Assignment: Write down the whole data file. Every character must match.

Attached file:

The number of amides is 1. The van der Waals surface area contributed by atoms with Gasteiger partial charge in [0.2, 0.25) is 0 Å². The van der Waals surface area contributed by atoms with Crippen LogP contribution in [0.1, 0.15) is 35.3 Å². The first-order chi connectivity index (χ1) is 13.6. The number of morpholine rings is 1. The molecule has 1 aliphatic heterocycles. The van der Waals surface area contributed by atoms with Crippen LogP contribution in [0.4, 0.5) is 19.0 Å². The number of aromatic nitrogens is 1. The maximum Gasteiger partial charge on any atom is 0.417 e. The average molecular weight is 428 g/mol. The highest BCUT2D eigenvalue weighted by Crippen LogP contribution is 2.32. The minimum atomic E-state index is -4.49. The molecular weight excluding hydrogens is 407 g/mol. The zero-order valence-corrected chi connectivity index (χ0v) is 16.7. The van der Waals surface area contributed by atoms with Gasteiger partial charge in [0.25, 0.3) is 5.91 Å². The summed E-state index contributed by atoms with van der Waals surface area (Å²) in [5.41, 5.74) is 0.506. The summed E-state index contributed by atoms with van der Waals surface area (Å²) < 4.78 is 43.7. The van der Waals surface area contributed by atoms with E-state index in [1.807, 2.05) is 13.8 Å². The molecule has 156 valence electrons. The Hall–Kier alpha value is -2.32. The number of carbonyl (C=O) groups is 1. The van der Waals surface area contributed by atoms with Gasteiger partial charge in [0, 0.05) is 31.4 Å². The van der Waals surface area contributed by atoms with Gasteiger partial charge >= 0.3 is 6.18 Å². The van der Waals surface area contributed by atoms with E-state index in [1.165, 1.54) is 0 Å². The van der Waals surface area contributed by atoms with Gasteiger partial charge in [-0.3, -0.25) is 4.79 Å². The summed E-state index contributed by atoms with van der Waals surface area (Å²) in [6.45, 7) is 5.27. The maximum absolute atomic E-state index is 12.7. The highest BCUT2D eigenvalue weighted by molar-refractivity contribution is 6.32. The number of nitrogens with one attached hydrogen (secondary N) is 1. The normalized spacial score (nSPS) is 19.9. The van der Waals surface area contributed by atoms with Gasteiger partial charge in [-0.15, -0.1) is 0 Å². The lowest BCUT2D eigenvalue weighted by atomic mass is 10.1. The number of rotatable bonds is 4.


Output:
The number of amides is 1. The van der Waals surface area contributed by atoms with Gasteiger partial charge in [0.2, 0.25) is 0 Å². The van der Waals surface area contributed by atoms with Crippen LogP contribution in [0.1, 0.15) is 35.3 Å². The first-order chi connectivity index (χ1) is 13.6. The number of morpholine rings is 1. The molecule has 1 aliphatic heterocycles. The van der Waals surface area contributed by atoms with Crippen LogP contribution in [0.4, 0.5) is 19.0 Å². The number of aromatic nitrogens is 1. The maximum Gasteiger partial charge on any atom is 0.417 e. The average molecular weight is 428 g/mol. The highest BCUT2D eigenvalue weighted by Crippen LogP contribution is 2.32. The minimum atomic E-state index is -4.49. The molecular weight excluding hydrogens is 407 g/mol. The zero-order valence-corrected chi connectivity index (χ0v) is 16.7. The van der Waals surface area contributed by atoms with Gasteiger partial charge in [0.25, 0.3) is 5.91 Å². The summed E-state index contributed by atoms with van der Waals surface area (Å²) in [5.41, 5.74) is 0.506. The summed E-state index contributed by atoms with van der Waals surface area (Å²) < 4.78 is 43.7. The van der Waals surface area contributed by atoms with E-state index in [1.807, 2.05) is 13.8 Å². The molecule has 156 valence electrons. The Hall–Kier alpha value is -2.32. The number of carbonyl (C=O) groups is 1. The van der Waals surface area contributed by atoms with Gasteiger partial charge in [0, 0.05) is 31.4 Å². The van der Waals surface area contributed by atoms with Gasteiger partial charge >= 0.3 is 6.18 Å². The van der Waals surface area contributed by atoms with E-state index in [1.165, 1.54) is 0 Å². The van der Waals surface area contributed by atoms with Gasteiger partial charge in [-0.3, -0.25) is 4.79 Å². The summed E-state index contributed by atoms with van der Waals surface area (Å²) in [6.45, 7) is 5.27. The maximum absolute atomic E-state index is 12.7. The highest BCUT2D eigenvalue weighted by molar-refractivity contribution is 6.32. The number of nitrogens with one attached hydrogen (secondary N) is 1. The normalized spacial score (nSPS) is 19.9. The van der Waals surface area contributed by atoms with Gasteiger partial charge in [-0.15, -0.1) is 0 Å². The lowest BCUT2D eigenvalue weighted by atomic mass is 10.1. The number of rotatable bonds is 4.